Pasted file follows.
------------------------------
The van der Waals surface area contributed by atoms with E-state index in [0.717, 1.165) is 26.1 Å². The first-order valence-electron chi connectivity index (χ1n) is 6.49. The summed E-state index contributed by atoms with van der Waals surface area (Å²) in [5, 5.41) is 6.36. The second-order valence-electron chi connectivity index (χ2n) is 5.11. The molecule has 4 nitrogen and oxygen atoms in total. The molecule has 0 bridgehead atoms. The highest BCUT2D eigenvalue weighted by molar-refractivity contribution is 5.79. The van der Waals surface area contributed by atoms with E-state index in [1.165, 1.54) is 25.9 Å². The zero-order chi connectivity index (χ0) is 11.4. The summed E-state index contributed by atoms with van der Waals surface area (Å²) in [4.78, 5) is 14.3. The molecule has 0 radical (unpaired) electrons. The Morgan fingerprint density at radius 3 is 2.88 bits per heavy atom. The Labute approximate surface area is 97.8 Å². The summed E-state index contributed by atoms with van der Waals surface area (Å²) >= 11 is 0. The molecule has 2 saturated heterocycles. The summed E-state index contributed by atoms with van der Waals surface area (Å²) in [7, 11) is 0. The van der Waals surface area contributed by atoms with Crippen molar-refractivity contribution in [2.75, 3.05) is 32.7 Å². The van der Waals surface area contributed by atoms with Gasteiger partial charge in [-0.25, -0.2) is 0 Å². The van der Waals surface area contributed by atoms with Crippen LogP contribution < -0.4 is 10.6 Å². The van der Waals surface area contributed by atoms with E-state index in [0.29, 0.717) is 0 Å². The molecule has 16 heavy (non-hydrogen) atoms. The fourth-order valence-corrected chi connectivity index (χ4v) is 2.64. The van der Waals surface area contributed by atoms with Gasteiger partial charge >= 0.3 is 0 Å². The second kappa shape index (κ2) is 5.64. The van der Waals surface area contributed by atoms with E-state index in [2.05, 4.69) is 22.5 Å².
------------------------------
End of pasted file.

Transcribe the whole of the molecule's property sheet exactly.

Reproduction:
The van der Waals surface area contributed by atoms with E-state index in [0.717, 1.165) is 26.1 Å². The first-order valence-electron chi connectivity index (χ1n) is 6.49. The summed E-state index contributed by atoms with van der Waals surface area (Å²) in [5, 5.41) is 6.36. The second-order valence-electron chi connectivity index (χ2n) is 5.11. The molecule has 4 nitrogen and oxygen atoms in total. The molecule has 0 bridgehead atoms. The highest BCUT2D eigenvalue weighted by molar-refractivity contribution is 5.79. The van der Waals surface area contributed by atoms with E-state index in [1.165, 1.54) is 25.9 Å². The zero-order chi connectivity index (χ0) is 11.4. The summed E-state index contributed by atoms with van der Waals surface area (Å²) in [4.78, 5) is 14.3. The molecule has 0 radical (unpaired) electrons. The Morgan fingerprint density at radius 3 is 2.88 bits per heavy atom. The Labute approximate surface area is 97.8 Å². The summed E-state index contributed by atoms with van der Waals surface area (Å²) >= 11 is 0. The molecule has 2 saturated heterocycles. The summed E-state index contributed by atoms with van der Waals surface area (Å²) in [7, 11) is 0. The van der Waals surface area contributed by atoms with Crippen molar-refractivity contribution in [2.75, 3.05) is 32.7 Å². The van der Waals surface area contributed by atoms with Gasteiger partial charge in [-0.25, -0.2) is 0 Å². The van der Waals surface area contributed by atoms with Crippen LogP contribution < -0.4 is 10.6 Å². The van der Waals surface area contributed by atoms with E-state index in [0.29, 0.717) is 0 Å². The molecule has 16 heavy (non-hydrogen) atoms. The fourth-order valence-corrected chi connectivity index (χ4v) is 2.64. The van der Waals surface area contributed by atoms with Gasteiger partial charge >= 0.3 is 0 Å². The second kappa shape index (κ2) is 5.64. The van der Waals surface area contributed by atoms with E-state index in [2.05, 4.69) is 22.5 Å².